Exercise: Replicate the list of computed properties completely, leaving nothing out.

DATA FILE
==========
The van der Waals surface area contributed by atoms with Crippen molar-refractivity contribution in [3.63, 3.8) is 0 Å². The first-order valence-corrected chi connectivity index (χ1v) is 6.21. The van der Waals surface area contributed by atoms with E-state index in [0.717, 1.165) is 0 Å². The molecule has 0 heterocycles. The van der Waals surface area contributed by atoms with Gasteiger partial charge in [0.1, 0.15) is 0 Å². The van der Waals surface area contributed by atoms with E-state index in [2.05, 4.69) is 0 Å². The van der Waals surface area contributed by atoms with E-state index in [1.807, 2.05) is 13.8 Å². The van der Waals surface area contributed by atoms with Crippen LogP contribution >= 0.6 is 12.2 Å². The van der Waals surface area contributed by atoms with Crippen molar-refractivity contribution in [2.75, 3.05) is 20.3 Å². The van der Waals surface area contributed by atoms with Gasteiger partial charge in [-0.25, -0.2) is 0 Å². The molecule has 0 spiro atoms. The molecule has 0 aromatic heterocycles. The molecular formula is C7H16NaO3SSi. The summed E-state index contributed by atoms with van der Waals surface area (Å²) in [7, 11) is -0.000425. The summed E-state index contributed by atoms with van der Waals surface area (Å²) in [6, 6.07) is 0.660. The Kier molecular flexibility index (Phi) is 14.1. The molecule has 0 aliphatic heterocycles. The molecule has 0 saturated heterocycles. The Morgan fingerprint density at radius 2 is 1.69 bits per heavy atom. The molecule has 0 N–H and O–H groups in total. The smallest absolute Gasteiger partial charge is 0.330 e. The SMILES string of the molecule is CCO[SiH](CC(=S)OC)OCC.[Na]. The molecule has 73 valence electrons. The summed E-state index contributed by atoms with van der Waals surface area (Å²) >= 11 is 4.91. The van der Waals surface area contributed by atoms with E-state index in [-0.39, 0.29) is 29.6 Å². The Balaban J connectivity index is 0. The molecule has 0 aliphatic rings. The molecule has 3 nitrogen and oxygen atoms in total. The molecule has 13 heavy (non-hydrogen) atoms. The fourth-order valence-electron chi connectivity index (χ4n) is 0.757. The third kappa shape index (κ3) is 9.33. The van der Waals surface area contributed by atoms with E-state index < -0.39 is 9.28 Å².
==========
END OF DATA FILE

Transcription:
The van der Waals surface area contributed by atoms with Crippen molar-refractivity contribution in [3.63, 3.8) is 0 Å². The first-order valence-corrected chi connectivity index (χ1v) is 6.21. The van der Waals surface area contributed by atoms with E-state index in [0.717, 1.165) is 0 Å². The molecule has 0 heterocycles. The van der Waals surface area contributed by atoms with Gasteiger partial charge in [0.1, 0.15) is 0 Å². The van der Waals surface area contributed by atoms with E-state index in [2.05, 4.69) is 0 Å². The van der Waals surface area contributed by atoms with E-state index in [1.807, 2.05) is 13.8 Å². The van der Waals surface area contributed by atoms with Crippen LogP contribution >= 0.6 is 12.2 Å². The van der Waals surface area contributed by atoms with Crippen molar-refractivity contribution in [2.75, 3.05) is 20.3 Å². The van der Waals surface area contributed by atoms with Gasteiger partial charge in [-0.25, -0.2) is 0 Å². The molecule has 0 spiro atoms. The molecule has 0 aromatic heterocycles. The molecular formula is C7H16NaO3SSi. The summed E-state index contributed by atoms with van der Waals surface area (Å²) in [7, 11) is -0.000425. The summed E-state index contributed by atoms with van der Waals surface area (Å²) in [6, 6.07) is 0.660. The Kier molecular flexibility index (Phi) is 14.1. The molecule has 0 aliphatic heterocycles. The molecule has 0 saturated heterocycles. The Morgan fingerprint density at radius 2 is 1.69 bits per heavy atom. The molecule has 0 N–H and O–H groups in total. The smallest absolute Gasteiger partial charge is 0.330 e. The SMILES string of the molecule is CCO[SiH](CC(=S)OC)OCC.[Na]. The molecule has 73 valence electrons. The summed E-state index contributed by atoms with van der Waals surface area (Å²) >= 11 is 4.91. The van der Waals surface area contributed by atoms with E-state index in [-0.39, 0.29) is 29.6 Å². The Balaban J connectivity index is 0. The molecule has 0 aliphatic rings. The molecule has 3 nitrogen and oxygen atoms in total. The molecule has 13 heavy (non-hydrogen) atoms. The fourth-order valence-electron chi connectivity index (χ4n) is 0.757. The third kappa shape index (κ3) is 9.33. The van der Waals surface area contributed by atoms with E-state index < -0.39 is 9.28 Å².